A Short Overture (1946)
By Carol J. Oja, Brooklyn College
Written for the concert Common Ground performed on April 15, 1994 at Avery Fisher Hall at Lincoln Center.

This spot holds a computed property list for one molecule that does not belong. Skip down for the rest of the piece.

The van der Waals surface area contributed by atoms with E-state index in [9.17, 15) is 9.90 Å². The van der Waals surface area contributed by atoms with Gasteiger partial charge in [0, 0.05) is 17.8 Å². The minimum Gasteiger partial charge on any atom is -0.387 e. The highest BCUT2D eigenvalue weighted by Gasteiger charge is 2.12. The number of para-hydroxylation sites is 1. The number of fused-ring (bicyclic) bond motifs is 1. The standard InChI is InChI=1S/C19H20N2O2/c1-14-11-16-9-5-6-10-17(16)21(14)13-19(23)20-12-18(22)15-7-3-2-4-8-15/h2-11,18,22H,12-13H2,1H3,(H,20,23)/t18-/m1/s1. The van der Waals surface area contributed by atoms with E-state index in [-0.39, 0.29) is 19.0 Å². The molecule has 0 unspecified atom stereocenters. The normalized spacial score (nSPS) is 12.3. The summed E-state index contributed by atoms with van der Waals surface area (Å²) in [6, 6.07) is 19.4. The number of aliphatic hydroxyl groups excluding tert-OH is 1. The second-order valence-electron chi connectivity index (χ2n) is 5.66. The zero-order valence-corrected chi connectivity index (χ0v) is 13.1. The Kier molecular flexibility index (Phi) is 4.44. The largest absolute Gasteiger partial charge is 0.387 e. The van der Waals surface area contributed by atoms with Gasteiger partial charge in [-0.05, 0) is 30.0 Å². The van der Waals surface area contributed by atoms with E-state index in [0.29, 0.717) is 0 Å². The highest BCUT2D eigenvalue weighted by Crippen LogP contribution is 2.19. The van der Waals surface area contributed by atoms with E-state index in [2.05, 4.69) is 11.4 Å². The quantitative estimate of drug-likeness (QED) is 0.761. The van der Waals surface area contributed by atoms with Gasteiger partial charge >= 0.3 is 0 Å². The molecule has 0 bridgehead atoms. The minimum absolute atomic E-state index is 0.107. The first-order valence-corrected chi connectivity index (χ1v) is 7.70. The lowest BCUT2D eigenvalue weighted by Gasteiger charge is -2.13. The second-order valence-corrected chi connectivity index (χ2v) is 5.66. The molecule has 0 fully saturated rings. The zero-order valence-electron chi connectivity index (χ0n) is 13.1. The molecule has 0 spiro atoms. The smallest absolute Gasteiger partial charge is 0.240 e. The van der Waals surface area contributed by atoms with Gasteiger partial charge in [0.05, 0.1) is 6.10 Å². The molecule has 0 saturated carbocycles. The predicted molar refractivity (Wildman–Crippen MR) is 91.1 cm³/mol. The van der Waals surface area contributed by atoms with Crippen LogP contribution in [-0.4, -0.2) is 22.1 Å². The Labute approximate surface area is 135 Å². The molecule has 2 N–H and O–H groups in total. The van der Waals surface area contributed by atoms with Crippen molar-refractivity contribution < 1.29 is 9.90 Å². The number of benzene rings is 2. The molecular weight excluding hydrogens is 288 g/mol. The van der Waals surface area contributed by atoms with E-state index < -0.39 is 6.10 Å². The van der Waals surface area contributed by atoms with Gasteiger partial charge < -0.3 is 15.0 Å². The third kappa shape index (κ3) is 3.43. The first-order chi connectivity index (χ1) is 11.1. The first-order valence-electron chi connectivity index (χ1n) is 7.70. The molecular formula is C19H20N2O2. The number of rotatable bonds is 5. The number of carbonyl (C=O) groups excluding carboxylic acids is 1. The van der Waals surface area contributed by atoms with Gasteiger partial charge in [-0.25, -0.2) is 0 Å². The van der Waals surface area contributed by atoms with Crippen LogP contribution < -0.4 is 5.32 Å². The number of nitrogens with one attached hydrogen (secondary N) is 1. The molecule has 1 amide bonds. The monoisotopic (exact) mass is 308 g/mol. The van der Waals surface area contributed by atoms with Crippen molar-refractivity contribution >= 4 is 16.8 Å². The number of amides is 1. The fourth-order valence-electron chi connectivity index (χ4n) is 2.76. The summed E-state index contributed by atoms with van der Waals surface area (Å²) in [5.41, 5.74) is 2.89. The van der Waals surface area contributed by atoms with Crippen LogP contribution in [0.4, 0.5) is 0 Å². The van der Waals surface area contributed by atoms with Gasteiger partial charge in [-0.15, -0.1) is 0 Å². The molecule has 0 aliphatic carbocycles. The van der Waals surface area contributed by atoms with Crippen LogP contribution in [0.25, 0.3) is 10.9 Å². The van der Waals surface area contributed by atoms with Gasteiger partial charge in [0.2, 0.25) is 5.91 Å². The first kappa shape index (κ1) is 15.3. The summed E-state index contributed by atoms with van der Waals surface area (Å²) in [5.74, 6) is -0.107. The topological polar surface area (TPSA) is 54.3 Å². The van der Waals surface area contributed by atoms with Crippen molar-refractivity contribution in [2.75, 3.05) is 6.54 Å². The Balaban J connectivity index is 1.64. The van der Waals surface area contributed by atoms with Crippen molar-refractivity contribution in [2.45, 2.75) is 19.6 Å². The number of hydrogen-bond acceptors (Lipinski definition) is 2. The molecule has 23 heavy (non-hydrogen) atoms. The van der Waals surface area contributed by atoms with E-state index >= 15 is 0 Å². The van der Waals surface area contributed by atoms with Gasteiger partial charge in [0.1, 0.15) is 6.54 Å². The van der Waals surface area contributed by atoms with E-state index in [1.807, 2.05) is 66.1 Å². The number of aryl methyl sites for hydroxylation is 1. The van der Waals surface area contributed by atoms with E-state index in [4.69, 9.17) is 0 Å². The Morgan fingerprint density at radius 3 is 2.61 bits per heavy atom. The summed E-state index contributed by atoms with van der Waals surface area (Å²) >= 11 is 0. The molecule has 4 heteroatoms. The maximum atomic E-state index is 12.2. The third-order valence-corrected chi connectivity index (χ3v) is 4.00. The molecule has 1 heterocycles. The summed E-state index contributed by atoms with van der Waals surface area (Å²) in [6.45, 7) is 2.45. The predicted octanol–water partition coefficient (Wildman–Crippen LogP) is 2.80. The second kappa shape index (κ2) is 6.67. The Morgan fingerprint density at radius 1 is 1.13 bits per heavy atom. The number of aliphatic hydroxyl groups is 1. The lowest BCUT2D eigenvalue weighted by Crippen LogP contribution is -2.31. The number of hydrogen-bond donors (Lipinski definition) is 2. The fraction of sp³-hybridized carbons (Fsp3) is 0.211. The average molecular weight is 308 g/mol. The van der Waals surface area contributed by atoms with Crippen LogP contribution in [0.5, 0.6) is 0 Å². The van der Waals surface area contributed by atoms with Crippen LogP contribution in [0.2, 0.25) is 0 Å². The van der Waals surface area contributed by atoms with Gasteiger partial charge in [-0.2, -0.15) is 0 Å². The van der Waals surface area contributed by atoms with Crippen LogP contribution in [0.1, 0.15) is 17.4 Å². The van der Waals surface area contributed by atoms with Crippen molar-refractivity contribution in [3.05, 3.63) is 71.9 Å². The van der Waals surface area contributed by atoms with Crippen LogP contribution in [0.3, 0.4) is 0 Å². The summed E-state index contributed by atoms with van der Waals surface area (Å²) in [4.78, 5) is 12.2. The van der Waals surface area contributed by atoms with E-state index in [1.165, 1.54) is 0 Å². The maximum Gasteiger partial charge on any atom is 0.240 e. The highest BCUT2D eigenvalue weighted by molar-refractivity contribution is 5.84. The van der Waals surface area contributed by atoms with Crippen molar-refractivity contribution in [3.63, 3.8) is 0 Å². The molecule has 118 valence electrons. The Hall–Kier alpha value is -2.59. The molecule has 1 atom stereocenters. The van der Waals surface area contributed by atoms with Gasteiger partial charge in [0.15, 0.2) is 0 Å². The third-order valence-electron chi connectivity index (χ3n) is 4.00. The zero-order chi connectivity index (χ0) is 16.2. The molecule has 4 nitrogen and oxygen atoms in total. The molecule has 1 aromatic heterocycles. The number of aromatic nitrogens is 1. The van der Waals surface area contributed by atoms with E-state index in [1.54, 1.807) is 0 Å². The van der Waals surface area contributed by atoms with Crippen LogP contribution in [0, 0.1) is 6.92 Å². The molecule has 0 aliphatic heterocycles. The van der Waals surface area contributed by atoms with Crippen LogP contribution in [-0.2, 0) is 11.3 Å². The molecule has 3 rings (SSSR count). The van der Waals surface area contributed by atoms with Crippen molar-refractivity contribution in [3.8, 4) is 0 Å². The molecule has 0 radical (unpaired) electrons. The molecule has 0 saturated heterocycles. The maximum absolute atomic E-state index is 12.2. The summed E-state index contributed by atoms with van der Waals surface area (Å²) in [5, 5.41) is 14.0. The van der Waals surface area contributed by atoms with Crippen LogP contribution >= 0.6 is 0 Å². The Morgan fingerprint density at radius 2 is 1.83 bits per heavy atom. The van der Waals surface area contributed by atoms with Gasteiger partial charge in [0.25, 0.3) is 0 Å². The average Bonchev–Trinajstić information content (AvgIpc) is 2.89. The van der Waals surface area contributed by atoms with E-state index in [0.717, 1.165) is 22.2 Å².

Ulysses Kay has ancestral ties to jazz through his maternal uncle, Joseph “King” Oliver, the legendary New Orleans trumpeter of the 1920s. Yet his compositions only occasionally reveal that heritage. Rather, they fit firmly into an equally strong –although far less widely celebrated –African-American tradition: that of the concert hall. Kay’s musical language is fundamentally conservative, growing out of the work of William Grant Still (with whom Kay was friends, beginning in the mid-1930s) and standing alongside that of a broad-based group of his American contemporaries, including figures such as Morton Gould, Howard Hanson, Elie Siegmeister, and George Walker. Together, their music consistently has represented a solid phalanx against experimental trends. Kay’s A Short Overture of 1946 won the George Gershwin Memorial Award the next year. True to its title, it is a brief piece, defined by two main thematic areas. The first, heard after opening chordal punctuations (which recur), appears in the violin. Dance-like and saucily disjunctive, it becomes progressively more dissonant, both rhythmically and harmonically, before being repeated in several incarnations. A new texture announces the transition to the second thematic area, as the fast-moving lines of the opening give way to equally fast but spare chords. Beneath them, the cello delivers a soaring line–a lyrical thematic contrast to the propulsive opening. Throughout the remainder of the work, these two ideas define the musical environment– sometimes combined, sometimes alternated, continually transformed. All in all, they add up to a solid work of mainstream sensibility.